Mutual funds control a significant portion of US financial assets. Mutual funds offer investment diversification, professional management and convenience to investors. Every mutual fund has an investment objective, which it describes in its prospectus. The fund’s name often reflects its investment objective; for example, a fund that seeks a balance of growth and income might call itself the Growth and Income Fund. Most fund objectives are designed to provide a particular type of return. As a result, the fund objective has a major impact on the types of securities that dominate the fund’s portfolio. The Investment Company Institute classifies mutual funds into various categories according to their objectives.
There are six broader categories of Mutual funds according to their investment objectives: Common Stock Funds (also known as Equity funds, Stock funds), Special purpose funds, Income Funds, Bond Funds, Balanced Funds and Money Market Funds.
Common Stock Funds: In this type of Mutual funds, funds are invested almost entirely in common stock of companies, although their objectives vary considerably. Some of the different types of stock fund are: growth funds, aggressive growth funds, growth and income funds, Income-equity funds and Option income funds.
Growth funds are seeking capital appreciation by selecting companies that should grow more rapidly than the general economy. The primary objective of these funds is capital appreciation rather than current dividend income. Growth funds hold the common stocks of more established, large growth-type companies. Aggressive growth funds invest in small or more speculative growth companies for maximum capital appreciation. The primary investment objective of these funds is capital appreciation, however, the investment policies tend to be more aggressive and riskier that for growth funds. These funds may hold common stocks in startup companies, new industries, and regular growth-type stocks. Growth and income funds seek long-term capital appreciation with income. Funds are invested in common stocks of well-established companies that are expected to show reasonable growth of principal. Their risk level is moderate. Index funds, a popular type in recent years, buy representative stocks to simply match the market indices. Income-equity funds (Dividend Yield funds) tend to invest in common stocks of companies with stable and good dividend returns. The emphasis is on secure and reasonable dividend yields and not on capital appreciation. Investment in this type of funds carries relatively low risk. Option-income funds invest in common stocks of companies to seek maximum current return by writing call options on the stock they hold. Option income funds sell option contracts against the stocks they buy. Large Cap funds invest in stocks of large companies, such as General Motors, and General Electrics which have strong business background, large market and lower business risk. Small Cap funds invests in stocks of smaller companies. Smaller firms have comparatively greater business risk than larger firms, but they have greater potential for profit.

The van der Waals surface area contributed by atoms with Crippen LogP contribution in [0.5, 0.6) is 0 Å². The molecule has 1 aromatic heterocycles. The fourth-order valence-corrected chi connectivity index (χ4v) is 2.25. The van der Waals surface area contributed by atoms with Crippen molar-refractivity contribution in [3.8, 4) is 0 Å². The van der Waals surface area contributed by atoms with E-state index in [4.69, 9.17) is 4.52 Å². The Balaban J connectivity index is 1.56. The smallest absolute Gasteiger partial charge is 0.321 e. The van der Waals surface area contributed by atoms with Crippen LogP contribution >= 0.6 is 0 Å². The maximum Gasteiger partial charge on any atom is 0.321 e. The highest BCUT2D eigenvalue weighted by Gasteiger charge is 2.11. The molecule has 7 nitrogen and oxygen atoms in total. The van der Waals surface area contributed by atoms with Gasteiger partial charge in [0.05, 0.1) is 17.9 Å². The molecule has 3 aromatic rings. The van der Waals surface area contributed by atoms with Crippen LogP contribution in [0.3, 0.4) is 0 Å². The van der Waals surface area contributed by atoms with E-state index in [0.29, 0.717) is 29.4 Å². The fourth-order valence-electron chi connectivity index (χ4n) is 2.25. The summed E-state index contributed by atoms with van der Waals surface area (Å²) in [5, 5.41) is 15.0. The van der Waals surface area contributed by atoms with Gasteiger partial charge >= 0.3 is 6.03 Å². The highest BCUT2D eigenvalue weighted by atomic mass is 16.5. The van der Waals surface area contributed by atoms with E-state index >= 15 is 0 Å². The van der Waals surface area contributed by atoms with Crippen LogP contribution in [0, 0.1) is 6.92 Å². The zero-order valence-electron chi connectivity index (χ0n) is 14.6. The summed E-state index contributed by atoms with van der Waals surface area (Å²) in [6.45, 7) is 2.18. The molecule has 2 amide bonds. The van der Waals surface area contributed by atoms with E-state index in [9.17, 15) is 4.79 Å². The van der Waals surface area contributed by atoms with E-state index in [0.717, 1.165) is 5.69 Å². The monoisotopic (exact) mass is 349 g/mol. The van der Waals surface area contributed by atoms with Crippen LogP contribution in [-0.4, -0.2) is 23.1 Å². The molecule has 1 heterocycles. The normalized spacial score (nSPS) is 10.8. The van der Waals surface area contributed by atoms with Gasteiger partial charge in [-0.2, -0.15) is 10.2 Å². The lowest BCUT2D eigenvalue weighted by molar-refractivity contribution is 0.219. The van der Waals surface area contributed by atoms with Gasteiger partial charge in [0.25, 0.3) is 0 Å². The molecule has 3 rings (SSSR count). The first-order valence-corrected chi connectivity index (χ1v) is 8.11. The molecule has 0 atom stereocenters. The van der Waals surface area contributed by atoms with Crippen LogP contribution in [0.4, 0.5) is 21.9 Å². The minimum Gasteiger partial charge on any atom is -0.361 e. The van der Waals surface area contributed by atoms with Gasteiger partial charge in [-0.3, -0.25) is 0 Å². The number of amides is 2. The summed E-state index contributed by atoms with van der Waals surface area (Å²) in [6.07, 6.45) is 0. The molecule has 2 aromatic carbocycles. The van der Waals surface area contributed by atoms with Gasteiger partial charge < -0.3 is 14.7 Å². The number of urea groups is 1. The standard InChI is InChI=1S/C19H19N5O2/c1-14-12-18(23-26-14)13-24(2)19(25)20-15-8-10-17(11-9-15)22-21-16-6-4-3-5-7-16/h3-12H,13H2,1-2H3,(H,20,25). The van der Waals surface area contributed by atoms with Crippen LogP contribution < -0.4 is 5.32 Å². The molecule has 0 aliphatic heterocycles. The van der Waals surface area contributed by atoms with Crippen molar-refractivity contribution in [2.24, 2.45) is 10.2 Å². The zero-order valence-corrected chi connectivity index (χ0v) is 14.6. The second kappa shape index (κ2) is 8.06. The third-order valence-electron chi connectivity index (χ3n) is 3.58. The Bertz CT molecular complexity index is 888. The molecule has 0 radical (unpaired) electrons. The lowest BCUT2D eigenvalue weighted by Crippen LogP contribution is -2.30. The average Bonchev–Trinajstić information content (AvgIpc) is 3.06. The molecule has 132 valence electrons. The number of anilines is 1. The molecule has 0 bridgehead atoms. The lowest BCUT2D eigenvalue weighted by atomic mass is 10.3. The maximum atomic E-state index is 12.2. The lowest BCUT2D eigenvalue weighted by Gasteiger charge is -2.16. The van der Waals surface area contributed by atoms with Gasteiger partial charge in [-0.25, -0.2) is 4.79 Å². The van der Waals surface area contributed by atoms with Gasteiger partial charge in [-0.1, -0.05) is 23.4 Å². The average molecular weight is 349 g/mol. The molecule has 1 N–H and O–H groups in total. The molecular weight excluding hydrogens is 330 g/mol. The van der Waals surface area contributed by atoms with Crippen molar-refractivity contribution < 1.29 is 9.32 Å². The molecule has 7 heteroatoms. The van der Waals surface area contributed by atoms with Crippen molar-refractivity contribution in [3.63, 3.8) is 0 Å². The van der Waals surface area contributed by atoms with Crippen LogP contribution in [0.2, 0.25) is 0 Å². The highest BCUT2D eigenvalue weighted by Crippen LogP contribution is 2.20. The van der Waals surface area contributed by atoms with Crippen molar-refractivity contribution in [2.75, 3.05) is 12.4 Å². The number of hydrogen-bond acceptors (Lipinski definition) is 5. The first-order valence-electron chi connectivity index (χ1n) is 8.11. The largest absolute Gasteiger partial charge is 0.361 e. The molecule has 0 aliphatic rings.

Sector funds/Special purpose funds: Funds in this category have objective or limit their investment to a specialized industry or sector such as energy-related firms or companies that produce precious metals. These fund permits investors to concentrate on a specific investment segment. These funds can also use futures and options and short selling to meet more aggressive objectives.
Income Funds: Income funds are portfolios consisting of bonds and common stocks as well as preferred stocks. Income fund managers try to obtain satisfactory interest and dividend income for the shareholders.
Bond Funds: Bond funds seek high income and preservation of capital by investing primarily in bonds and selecting the proper mix between short term, intermediate-term, and long-term maturities. A bond fund may restrict its investments to certain categories of bonds, such as corporate, municipal, or foreign bonds. In recent years, tax-free municipal bonds funds have been popular.
Balanced Funds: Unlike most of mutual funds that make investment exclusively in one asset class, balanced funds invests a portion of its assets into each of major asset classes: cash and cash equivalents, government securities, corporate bonds, and corporate stocks. Main object behind is that if one asset class were to fall in value, another would rise to compensate, thus giving investor a balanced rate of return.
Money Market Funds: Money market funds are a special form of mutual funds. Main investment objective of these funds is to provide more safety of principal or investment. The investor can own a portfolio of high yielding CDs, T-bills, and other similar securities of short-term nature, with a small amount to invest. Their investment portfolio covers investment in short-term government securities, commercial papers, and certificates of deposit. Each share has a net asset value of $1, however, yield fluctuates daily.